Rich Heeter: 04:57 Mmm hm.
Bret Keisling: 04:58 So what we kind of did was have the approach of we can't go through the transaction until we quantify if there's a serious problem and how to mitigate it. And I can say in the two or three that we got involved with where it came up, in all of them it turns out it was not as bad as was projected. So, the transaction was better. The participants were protected. We didn't overpay. Sometimes getting the information is the best thing possible.
Rich Heeter: 05:30 But we did take a pause and a delay. And you know, it may have taken an extra, you know, you know, 30 days, 60 days to get the results and make sure that all the I's were dotted and T's were crossed.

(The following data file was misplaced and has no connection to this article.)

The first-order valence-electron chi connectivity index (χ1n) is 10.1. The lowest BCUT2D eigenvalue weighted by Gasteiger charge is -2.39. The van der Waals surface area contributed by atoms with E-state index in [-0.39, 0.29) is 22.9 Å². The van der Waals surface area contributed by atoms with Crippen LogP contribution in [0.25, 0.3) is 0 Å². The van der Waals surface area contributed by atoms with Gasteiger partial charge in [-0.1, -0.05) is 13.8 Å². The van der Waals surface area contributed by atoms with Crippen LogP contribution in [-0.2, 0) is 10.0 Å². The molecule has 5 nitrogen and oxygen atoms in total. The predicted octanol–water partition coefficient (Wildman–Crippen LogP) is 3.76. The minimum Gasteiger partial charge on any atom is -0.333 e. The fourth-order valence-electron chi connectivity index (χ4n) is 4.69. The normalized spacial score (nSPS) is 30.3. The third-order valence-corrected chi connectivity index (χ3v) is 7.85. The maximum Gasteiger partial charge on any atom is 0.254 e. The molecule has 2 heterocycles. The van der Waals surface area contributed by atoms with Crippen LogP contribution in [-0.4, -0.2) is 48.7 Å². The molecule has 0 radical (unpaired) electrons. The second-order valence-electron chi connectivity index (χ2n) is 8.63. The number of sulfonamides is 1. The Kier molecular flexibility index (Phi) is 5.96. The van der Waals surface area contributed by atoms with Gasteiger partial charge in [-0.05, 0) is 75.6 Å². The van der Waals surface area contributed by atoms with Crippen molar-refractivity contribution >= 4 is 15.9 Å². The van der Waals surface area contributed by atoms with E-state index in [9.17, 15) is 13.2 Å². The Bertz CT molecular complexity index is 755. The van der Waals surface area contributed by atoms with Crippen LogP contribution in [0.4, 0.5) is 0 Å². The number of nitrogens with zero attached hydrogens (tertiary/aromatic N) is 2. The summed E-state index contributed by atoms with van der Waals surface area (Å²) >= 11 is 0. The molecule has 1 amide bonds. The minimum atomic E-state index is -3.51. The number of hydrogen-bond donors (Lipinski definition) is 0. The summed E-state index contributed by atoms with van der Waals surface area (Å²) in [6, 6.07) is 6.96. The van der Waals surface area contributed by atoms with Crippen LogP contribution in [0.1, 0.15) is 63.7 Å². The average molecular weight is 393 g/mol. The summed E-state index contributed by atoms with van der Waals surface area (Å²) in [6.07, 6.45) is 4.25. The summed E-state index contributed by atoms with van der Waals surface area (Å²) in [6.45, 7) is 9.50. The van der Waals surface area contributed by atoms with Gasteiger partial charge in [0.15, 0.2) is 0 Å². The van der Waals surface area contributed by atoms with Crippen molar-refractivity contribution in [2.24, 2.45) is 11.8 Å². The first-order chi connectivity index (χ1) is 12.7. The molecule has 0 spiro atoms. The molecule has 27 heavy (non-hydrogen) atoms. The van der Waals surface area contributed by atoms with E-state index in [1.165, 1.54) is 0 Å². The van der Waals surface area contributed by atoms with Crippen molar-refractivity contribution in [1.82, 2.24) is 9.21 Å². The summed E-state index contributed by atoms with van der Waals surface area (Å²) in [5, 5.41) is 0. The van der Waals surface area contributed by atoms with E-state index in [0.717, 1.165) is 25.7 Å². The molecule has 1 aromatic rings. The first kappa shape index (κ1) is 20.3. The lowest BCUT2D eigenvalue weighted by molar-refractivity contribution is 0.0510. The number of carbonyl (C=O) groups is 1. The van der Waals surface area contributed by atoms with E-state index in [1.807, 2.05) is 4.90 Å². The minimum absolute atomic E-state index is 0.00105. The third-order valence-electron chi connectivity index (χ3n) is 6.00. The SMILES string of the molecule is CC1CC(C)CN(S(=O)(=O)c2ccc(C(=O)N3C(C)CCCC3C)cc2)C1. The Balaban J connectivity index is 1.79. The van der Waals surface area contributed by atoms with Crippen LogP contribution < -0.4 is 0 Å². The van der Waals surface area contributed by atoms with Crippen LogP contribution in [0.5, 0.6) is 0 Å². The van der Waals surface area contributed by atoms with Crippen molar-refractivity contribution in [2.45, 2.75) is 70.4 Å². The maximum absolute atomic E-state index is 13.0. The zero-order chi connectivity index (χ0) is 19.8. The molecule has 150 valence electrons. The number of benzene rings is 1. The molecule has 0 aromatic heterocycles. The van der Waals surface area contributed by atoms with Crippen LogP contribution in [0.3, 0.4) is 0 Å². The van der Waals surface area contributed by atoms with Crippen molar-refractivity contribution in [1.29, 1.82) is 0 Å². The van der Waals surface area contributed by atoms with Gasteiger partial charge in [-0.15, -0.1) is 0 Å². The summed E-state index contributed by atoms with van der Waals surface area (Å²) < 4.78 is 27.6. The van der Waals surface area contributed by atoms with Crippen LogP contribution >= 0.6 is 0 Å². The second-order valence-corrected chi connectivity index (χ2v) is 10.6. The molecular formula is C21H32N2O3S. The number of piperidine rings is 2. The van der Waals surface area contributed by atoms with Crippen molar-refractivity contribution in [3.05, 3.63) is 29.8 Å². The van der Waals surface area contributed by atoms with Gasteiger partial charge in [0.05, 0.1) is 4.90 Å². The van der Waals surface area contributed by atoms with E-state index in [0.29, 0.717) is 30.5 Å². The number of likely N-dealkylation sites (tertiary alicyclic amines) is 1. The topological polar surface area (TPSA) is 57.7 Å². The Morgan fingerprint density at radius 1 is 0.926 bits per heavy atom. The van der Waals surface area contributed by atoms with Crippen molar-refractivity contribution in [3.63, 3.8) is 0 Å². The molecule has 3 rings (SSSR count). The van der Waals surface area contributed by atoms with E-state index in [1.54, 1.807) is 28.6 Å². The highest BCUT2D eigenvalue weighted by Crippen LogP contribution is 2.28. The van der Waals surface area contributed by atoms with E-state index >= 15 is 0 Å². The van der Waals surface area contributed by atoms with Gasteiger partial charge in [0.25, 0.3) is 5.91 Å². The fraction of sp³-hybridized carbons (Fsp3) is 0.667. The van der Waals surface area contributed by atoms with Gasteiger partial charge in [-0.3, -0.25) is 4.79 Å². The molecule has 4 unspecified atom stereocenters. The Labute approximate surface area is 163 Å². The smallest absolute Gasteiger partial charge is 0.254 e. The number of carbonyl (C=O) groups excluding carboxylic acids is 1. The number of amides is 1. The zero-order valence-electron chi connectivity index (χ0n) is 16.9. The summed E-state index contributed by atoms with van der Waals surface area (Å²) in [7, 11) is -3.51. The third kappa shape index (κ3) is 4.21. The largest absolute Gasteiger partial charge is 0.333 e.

Bret Keisling: 05:49 And it's one of those subjects, although generally selling shareholders understand this one, specifically, they understand. If we weren't thorough on the environmental concerns that could trigger a real problem with a transaction with the DOL. Two or three years after the transaction a major environmental issue blows up, they're going to ask to the trustee why they didn't know, they're going to ask a selling shareholder why he got overpaid or she got overpaid. So even though the gut reaction might be, oh my gosh, we've got to take care of this issue and there's going to be a pause. It's better for everybody.
Rich Heeter: 06:24 Correct.